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At a glance: Haiti

Parents and teachers help children in Haiti cope with quake effects

Haiti earthquake: one-year report

© UNICEF Haiti/2010/McBride
Mackintosh (left) and Freddy Durvier with their father, Jean Andre Durvier, survived the earthquake in Haiti and have lived through the generosity of friends and support from their school community.

Children in Haiti are still reeling from the lingering impact of the 12 January 2010 earthquake. Here is one in a series of stories on the long road from relief to recovery, a year later.

By Tania McBride

PORT-AU-PRINCE, Haiti, 4 January 2011 – Like many people in Haiti, Jean Andre Durvier can’t forget the moment the earthquake struck Port-au-Prince. Under the shade tarp at the back of the tiny Dalmas 33 Dei Gloria primary school – a temporary facility that his two sons attend – Mr. Durvier speaks softly amidst the constant roar of traffic in the capital, Port-au-Prince.

“I had decided on a whim, at 4:15 p.m. on the day of the earthquake, to pick up Mackintosh and Freddy from school,” he recalls. “I work from home as a mechanic and the school is 15 minutes away.”

Mr. Durvier, who was widowed prior to the quake, clears his throat and pauses to collect himself. “As I was turning into my gate at 4:52 p.m.,” he continues, “I felt the car being twisted and pulled. I didn’t know what was happening. Right in front of my children’s eyes, our house collapsed. It was too much for the children to see.”

A semblance of normalcy

Since that day, their school routine has been vital for Mackintosh Durvier and his younger brother Freddy to establish a semblance of normal life.

“They are with their friends, who are terribly important, and they can learn,” says principal Elizabeth Myrtha Hyppolite. “It is much better that they are at school than at home surrounded by the memories of January 12, or in the camps.”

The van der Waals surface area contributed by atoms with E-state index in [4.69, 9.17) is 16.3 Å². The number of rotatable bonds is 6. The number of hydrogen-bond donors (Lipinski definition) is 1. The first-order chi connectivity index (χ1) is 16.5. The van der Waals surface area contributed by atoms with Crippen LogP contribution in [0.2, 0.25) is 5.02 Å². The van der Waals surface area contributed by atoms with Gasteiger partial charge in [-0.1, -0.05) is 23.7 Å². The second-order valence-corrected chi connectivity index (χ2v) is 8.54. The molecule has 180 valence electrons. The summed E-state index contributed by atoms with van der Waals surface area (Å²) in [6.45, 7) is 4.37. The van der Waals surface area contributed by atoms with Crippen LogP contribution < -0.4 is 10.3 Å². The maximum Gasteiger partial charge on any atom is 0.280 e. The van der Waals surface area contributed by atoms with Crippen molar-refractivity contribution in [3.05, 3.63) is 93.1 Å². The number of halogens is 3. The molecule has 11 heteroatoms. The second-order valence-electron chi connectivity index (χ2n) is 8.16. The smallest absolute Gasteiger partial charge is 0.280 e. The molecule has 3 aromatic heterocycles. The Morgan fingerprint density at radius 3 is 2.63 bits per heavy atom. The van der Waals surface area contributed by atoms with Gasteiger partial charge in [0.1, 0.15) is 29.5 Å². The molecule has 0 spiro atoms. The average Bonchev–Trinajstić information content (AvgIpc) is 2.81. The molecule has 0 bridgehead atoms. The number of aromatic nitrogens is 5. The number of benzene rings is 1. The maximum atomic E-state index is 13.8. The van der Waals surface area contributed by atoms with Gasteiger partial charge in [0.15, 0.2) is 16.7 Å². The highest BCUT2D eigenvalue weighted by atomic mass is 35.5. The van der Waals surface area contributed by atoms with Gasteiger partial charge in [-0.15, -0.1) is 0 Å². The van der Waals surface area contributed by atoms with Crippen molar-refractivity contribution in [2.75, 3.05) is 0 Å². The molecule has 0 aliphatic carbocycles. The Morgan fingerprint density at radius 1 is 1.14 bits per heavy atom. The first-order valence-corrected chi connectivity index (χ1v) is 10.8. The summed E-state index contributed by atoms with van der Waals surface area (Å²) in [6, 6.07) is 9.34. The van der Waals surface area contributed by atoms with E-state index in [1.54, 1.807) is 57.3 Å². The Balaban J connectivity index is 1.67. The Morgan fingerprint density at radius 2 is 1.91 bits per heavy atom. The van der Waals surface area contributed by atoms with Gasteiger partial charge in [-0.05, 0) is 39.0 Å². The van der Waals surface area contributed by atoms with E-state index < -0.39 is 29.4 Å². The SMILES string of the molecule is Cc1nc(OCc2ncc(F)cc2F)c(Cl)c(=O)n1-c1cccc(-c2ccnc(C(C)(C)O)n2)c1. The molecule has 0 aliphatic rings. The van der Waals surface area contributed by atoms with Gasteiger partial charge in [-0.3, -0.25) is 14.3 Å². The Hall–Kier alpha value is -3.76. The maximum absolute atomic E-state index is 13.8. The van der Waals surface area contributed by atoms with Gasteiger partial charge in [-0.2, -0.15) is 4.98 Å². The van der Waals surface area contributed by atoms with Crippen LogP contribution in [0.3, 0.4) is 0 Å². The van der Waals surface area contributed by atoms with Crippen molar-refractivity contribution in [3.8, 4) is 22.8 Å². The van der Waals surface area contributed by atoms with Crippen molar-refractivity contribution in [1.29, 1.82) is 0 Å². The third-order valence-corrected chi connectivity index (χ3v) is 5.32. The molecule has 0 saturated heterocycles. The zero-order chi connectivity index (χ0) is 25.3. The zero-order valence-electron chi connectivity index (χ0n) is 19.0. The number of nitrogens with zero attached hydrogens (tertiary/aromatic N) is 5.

Mr. Durvier agrees that life under a tent in one of the Haitian capital’s camps for the displaced is not suitable for his children, who have dealt with many challenges and have myriad questions.

Need for stability

“So many things have happened this year. They are asking me what is going on in Haiti,” he says. “They feel confused. I am their father and I am the key figure in their life. I have to keep their morale up and keep them stable, particularly now. I have to be their anchor.”

Ms. Hyppolite nods as Mr. Durvier speaks. She restarted the temporary school days after the earthquake flattened the former school building next door, where she had worked for many years.

UNICEF engineers recently assessed the site in preparation for the construction of five semi-permanent classrooms, which will incorporate water and sanitation facilities, as well.

Scars slow to heal

Although parents are the first line of support, explains Ms. Hyppolite, the school community also provides a place where children can find some normalcy away from their chaotic day-to-day existence. But while the physical environment can be altered, the scars borne by the children and parents of Haiti will not heal overnight, she cautions.

“Parents should not be forgotten, either. They are suffering, as well,” says Ms. Hyppolite. “It’s difficult for the children to survive. Their parents sometimes simply don’t have the money to feed them or provide for them as they had done before.”

Mr. Durvier adds: “I think about this every day. I live from day to day, relying on the generosity of friends and family and what little work I can get.” His eyes fill with tears, “It’s my responsibility to protect them, and provide for them,” he says of his sons. “It’s very difficult.”



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